By Sarah Everhart
Unfortunately the terminology used in lending transactions, especially those associated with the purchase of property, can be confusing and make the process stressful. The following are some common terms that you might come across in a lending document and the associated meanings. (For a comprehensive overview of lender requirements for beginning farmer loan programs check out this publication-http://extension.umd.edu/learn/pubs/review-lender-requirements-beginning-farmer-loan-programs-fs-975)
Acceleration– A provision that allows a lender to demand payment of the total outstanding balance or demand additional collateral under certain circumstances, such as failure to make payments, bankruptcy, nonpayment of taxes on mortgaged property, or the breaking of loan covenants.
Amortization– This is the way a loan or other debt is paid off by equal periodic payments (usually monthly), which are calculated to pay off the debt at the end of a fixed period of time. The calculations include the accrued interest on the outstanding balance.
Deed of Trust/Mortgage– A legal document or deed in which title to the property is broken down into legal title and equitable title. Legal title in real property is transferred to a trustee, who holds it as security for a loan between a borrower and lender described in the Note or Loan Agreement. The equitable title remains with the borrower. The borrower is referred to as the trustor, while the lender is referred to as the beneficiary. This is the document the trustee uses to foreclose on the property if the borrower does not pay the mortgage.
Financing Statement– A document filed by the lender which gives notice to the public that the lender has an interest or right in the personal property of the debtor and it may take possession of and sell the property if the debtor fails to pay the debt. The interest of the lender in the debtor’s property is called a security interest because it secures a debt.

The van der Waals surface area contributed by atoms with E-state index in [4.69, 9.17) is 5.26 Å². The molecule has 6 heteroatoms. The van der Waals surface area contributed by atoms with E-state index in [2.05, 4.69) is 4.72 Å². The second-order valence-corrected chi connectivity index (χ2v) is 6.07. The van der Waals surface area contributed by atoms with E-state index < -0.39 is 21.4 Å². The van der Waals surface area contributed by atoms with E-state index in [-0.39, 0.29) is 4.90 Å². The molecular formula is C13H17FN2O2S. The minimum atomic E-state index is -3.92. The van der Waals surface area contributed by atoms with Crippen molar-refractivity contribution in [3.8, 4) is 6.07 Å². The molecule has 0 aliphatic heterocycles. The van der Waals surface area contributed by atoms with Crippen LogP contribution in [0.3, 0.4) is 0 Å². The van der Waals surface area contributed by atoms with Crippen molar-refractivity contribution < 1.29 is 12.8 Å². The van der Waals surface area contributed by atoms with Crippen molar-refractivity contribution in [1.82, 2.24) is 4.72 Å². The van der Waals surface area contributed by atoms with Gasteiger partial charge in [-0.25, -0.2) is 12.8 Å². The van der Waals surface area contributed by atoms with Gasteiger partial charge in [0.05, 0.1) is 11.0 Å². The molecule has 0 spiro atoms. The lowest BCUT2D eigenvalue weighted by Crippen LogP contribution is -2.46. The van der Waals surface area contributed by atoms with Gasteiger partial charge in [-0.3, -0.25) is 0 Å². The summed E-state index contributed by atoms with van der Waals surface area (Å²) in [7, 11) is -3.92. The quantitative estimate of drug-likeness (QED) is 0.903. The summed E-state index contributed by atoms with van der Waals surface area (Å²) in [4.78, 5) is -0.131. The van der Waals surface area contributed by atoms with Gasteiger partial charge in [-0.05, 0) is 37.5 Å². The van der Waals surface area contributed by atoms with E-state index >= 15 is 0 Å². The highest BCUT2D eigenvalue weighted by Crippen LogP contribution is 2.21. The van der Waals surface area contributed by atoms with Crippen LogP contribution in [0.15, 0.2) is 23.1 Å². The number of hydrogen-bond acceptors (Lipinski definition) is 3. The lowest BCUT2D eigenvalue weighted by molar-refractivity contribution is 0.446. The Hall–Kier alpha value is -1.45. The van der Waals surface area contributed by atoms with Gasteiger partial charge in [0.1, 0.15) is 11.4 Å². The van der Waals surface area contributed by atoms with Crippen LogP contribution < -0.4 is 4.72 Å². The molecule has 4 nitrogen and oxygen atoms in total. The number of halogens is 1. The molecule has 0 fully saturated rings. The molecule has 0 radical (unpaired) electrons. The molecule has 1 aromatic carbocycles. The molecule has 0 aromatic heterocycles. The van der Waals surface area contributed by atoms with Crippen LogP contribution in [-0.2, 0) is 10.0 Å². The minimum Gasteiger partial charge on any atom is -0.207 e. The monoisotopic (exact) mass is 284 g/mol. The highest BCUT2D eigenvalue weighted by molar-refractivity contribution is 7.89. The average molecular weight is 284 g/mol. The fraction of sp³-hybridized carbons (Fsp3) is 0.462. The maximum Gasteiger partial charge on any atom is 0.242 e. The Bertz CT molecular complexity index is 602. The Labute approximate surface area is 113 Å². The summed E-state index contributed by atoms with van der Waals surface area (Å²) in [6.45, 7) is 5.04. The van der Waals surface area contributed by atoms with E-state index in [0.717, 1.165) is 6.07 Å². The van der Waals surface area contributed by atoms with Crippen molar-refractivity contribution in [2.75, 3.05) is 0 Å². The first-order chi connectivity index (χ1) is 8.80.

Grantor/Grantee– A Grantor conveys whatever title the Grantor possesses in real estate to a Grantee, the buyer. Grantor = seller Grantee=Buyer
Guarantor– A person giving a guarantee to secure a loan is a Guarantor. A Guarantor is usual liable for the full amount of the debt if the borrower fails to pay the obligation.
Joint and Several Liability– A form of liability where if two or more people are found liable for damages the winning plaintiff in such a case may collect the entire judgment from any one of the parties, or from any and all of the parties in various amounts until the judgment is paid in full.
Note/Promissory Note– A document that describes the details of the lending transaction such as that the borrower agrees to repay a loan at a stipulated interest rate within a specified period of time. The note may specify a variable, fixed or adjustable rate, and whether line-of-credit financing is being used. The Note is usually secured by a separate document such as a Deed of Trust or Security Agreement. Sometimes referred to as the Loan Agreement. Power of Sale- A clause commonly inserted in a mortgage and deed of trust that grants the creditor or trustee the right and authority, upon default in the payment of the debt, to advertise and sell the property at public auction, without resorting to a court for authorization to do so.Security Agreement- A document signed by a borrower granting a security interest to a lender in specified personal property pledged as collateral to secure a loan. Essentially, a security agreement states what happens to the collateral if a borrower fails to perform as promised.
Title Insurance– An insurance policy, usually issued by a title insurance company, which insures a buyer against errors in the title search. The cost of the policy is usually a function of the value of the property, and is often borne by the purchaser and/or seller.
Title Search– An examination of municipal records to determine the legal ownership of property. Usually is performed by a title company.
Underwriting– The decision whether to make a loan to a potential home buyer based on credit, employment, assets, and other factors and the matching of this risk to an appropriate rate and term or loan amount.